Russia’s invasion of Ukraine is upsetting the geopolitical calculations of states around the world. The fallout is particularly complex for the post-Soviet states of Central Asia, which maintain extensive economic, political, cultural and other ties with Russia and Ukraine. While Central Asia is far from the front lines of the ongoing war, and therefore less directly affected than states like Moldova or Georgia, its leaders also face tough decisions.

Independent for three decades, Central Asian states remain dependent to varying degrees on Russia as a security provider and economic partner, and as a source of political support. Their peoples and leaders, however, remain wary of Russia’s neo-imperial ambitions, which they fear will remain confined to Ukraine. This combination of dependence and fear limits the freedom of maneuver of Central Asian states. Central Asian elites largely oppose the war, which they say could give Moscow a pretext to turn against them. With Russia likely to face a long period of isolation and sanctions, Central Asian states are likely to attempt to further reduce their economic and political dependence on Russia, without provoking a forceful response.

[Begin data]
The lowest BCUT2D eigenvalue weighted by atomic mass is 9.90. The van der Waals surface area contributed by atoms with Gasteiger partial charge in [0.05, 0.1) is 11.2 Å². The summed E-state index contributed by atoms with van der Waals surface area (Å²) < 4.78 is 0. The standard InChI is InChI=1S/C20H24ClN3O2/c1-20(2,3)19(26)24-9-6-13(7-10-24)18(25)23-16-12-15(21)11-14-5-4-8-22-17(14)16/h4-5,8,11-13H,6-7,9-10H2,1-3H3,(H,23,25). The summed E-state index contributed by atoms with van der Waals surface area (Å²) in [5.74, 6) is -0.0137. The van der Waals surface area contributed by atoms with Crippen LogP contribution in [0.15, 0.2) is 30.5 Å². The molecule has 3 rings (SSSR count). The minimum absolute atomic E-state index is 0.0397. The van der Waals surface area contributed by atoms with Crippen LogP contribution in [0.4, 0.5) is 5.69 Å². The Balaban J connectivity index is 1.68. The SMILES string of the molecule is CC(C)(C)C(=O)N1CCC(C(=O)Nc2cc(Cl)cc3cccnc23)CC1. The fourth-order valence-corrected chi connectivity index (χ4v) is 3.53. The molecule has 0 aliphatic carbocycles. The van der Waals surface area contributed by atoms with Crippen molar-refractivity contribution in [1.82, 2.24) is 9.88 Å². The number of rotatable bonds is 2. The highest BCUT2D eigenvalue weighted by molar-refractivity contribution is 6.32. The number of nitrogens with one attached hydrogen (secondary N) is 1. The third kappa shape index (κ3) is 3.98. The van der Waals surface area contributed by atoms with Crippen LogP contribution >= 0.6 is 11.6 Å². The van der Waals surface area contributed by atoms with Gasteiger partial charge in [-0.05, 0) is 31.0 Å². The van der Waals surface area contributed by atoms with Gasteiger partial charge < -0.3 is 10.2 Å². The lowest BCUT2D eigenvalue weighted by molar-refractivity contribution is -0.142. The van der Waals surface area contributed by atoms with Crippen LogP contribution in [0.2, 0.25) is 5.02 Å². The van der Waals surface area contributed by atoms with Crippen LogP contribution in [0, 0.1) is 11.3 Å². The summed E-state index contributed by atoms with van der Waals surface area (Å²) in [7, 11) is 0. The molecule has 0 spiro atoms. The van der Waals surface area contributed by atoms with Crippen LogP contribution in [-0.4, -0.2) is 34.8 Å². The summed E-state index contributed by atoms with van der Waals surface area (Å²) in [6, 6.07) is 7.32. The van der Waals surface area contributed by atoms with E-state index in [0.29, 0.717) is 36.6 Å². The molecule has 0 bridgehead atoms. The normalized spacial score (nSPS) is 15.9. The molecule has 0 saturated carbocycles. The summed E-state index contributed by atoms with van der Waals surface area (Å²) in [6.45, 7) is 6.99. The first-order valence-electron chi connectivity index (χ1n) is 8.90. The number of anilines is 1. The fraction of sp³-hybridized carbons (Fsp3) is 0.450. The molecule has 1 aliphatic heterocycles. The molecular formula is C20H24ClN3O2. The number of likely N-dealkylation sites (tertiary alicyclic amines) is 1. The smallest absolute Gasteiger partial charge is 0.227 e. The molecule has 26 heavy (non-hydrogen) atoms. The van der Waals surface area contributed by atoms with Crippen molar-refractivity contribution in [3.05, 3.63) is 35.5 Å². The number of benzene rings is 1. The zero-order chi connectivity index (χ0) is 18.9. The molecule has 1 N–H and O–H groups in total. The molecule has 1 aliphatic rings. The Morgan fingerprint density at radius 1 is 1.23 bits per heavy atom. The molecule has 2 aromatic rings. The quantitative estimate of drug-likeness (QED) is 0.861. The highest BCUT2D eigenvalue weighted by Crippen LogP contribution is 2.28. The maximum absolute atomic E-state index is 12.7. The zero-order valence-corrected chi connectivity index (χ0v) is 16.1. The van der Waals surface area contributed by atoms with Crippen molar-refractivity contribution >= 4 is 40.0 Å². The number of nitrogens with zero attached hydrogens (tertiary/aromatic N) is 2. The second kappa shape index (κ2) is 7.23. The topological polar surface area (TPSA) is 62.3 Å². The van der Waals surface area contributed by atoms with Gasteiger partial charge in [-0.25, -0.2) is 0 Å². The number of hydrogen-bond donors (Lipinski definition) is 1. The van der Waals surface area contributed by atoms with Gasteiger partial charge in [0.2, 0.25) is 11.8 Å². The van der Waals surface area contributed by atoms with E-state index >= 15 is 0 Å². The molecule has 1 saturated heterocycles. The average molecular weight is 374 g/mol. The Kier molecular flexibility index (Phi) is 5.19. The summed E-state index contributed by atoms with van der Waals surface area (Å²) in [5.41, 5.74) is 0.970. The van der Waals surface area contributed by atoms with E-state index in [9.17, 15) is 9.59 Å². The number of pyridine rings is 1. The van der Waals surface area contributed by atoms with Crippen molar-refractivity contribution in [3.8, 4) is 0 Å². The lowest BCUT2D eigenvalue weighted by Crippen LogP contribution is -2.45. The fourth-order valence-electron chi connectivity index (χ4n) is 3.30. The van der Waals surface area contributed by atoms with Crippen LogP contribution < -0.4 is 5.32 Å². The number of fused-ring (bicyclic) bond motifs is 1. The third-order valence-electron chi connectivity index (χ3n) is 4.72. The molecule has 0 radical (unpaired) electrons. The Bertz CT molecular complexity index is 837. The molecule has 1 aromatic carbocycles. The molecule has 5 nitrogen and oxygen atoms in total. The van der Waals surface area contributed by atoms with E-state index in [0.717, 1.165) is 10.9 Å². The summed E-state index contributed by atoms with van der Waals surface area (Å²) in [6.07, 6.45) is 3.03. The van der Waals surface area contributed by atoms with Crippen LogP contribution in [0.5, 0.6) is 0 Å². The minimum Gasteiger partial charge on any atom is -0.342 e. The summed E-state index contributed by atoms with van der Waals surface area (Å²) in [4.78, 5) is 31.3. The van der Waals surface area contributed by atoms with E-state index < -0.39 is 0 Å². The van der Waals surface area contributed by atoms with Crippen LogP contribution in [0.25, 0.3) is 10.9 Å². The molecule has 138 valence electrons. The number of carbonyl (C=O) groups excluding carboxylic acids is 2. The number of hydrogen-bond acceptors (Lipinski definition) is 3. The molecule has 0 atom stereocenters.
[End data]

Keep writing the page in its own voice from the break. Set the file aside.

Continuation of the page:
Despite their dependence and vulnerability on Russia, Central Asian leaders tried to distance themselves from the invasion of Ukraine. Central Asian leaders have either proclaimed neutrality or kept silent about the war. All five states abstained or ensured their absence in UN General Assembly votes condemning the Russian invasion and demanding protection for Ukrainian civilians, although Kazakhstan, Kyrgyzstan, Tajikistan and Uzbekistan voted against the expulsion of Russia from the United Nations Human Rights Council. The leaders of Kyrgyzstan, Tajikistan and Uzbekistan also pushed back against Russian claims that they approved of the war during calls with Russian President Vladimir Putin.

On March 17, Uzbek Foreign Minister Abdulaziz Komilov noted that Uzbekistan supports Ukraine’s territorial integrity and does not recognize the independence of the so-called “people’s republics” of Donetsk and Lugansk. Kazakhstan, whose President Qasym-Jomart Tokayev called for support from the Russian-led Collective Security Treaty Organization, or CSTO, to deal with violent protests in Almaty last January, also announced that it wouldn’t recognize them. Despite the crackdown on civil society following the January unrest, Tokayev allowed pro-Ukrainian protests and sent humanitarian aid to Kyiv.